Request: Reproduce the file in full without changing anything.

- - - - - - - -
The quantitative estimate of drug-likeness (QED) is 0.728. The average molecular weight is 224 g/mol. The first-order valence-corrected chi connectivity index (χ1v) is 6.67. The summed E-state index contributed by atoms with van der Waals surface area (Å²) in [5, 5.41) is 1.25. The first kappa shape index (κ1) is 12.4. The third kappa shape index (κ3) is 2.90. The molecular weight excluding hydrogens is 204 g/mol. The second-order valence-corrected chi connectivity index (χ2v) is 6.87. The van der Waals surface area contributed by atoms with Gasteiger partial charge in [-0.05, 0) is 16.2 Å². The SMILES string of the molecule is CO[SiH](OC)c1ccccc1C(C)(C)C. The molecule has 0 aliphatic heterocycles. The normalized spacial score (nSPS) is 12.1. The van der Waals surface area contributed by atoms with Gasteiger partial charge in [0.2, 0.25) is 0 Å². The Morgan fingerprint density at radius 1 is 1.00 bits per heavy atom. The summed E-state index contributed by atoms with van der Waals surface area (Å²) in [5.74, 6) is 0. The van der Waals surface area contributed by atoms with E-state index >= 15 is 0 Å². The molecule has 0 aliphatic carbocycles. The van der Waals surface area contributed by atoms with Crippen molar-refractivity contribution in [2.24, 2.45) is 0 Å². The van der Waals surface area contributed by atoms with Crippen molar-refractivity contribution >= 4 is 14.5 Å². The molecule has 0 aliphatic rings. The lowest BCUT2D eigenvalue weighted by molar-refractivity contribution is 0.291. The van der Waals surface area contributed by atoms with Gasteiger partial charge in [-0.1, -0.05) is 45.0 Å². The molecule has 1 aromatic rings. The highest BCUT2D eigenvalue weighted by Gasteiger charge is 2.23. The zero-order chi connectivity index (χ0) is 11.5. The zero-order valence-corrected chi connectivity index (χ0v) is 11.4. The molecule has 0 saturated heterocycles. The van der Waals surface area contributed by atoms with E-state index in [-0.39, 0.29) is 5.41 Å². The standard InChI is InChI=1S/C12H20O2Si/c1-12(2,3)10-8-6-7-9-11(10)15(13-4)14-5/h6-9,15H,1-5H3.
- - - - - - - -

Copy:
The quantitative estimate of drug-likeness (QED) is 0.728. The average molecular weight is 224 g/mol. The first-order valence-corrected chi connectivity index (χ1v) is 6.67. The summed E-state index contributed by atoms with van der Waals surface area (Å²) in [5, 5.41) is 1.25. The first kappa shape index (κ1) is 12.4. The third kappa shape index (κ3) is 2.90. The molecular weight excluding hydrogens is 204 g/mol. The second-order valence-corrected chi connectivity index (χ2v) is 6.87. The van der Waals surface area contributed by atoms with Gasteiger partial charge in [-0.05, 0) is 16.2 Å². The SMILES string of the molecule is CO[SiH](OC)c1ccccc1C(C)(C)C. The molecule has 0 aliphatic heterocycles. The normalized spacial score (nSPS) is 12.1. The van der Waals surface area contributed by atoms with Gasteiger partial charge in [0.2, 0.25) is 0 Å². The Morgan fingerprint density at radius 1 is 1.00 bits per heavy atom. The summed E-state index contributed by atoms with van der Waals surface area (Å²) in [5.74, 6) is 0. The van der Waals surface area contributed by atoms with E-state index >= 15 is 0 Å². The molecule has 0 aliphatic carbocycles. The van der Waals surface area contributed by atoms with Crippen molar-refractivity contribution in [2.24, 2.45) is 0 Å². The van der Waals surface area contributed by atoms with Crippen molar-refractivity contribution >= 4 is 14.5 Å². The molecule has 0 aliphatic rings. The lowest BCUT2D eigenvalue weighted by molar-refractivity contribution is 0.291. The van der Waals surface area contributed by atoms with Gasteiger partial charge in [-0.1, -0.05) is 45.0 Å². The molecule has 1 aromatic rings. The highest BCUT2D eigenvalue weighted by Gasteiger charge is 2.23. The zero-order chi connectivity index (χ0) is 11.5. The zero-order valence-corrected chi connectivity index (χ0v) is 11.4. The molecule has 0 saturated heterocycles. The van der Waals surface area contributed by atoms with E-state index in [-0.39, 0.29) is 5.41 Å². The standard InChI is InChI=1S/C12H20O2Si/c1-12(2,3)10-8-6-7-9-11(10)15(13-4)14-5/h6-9,15H,1-5H3.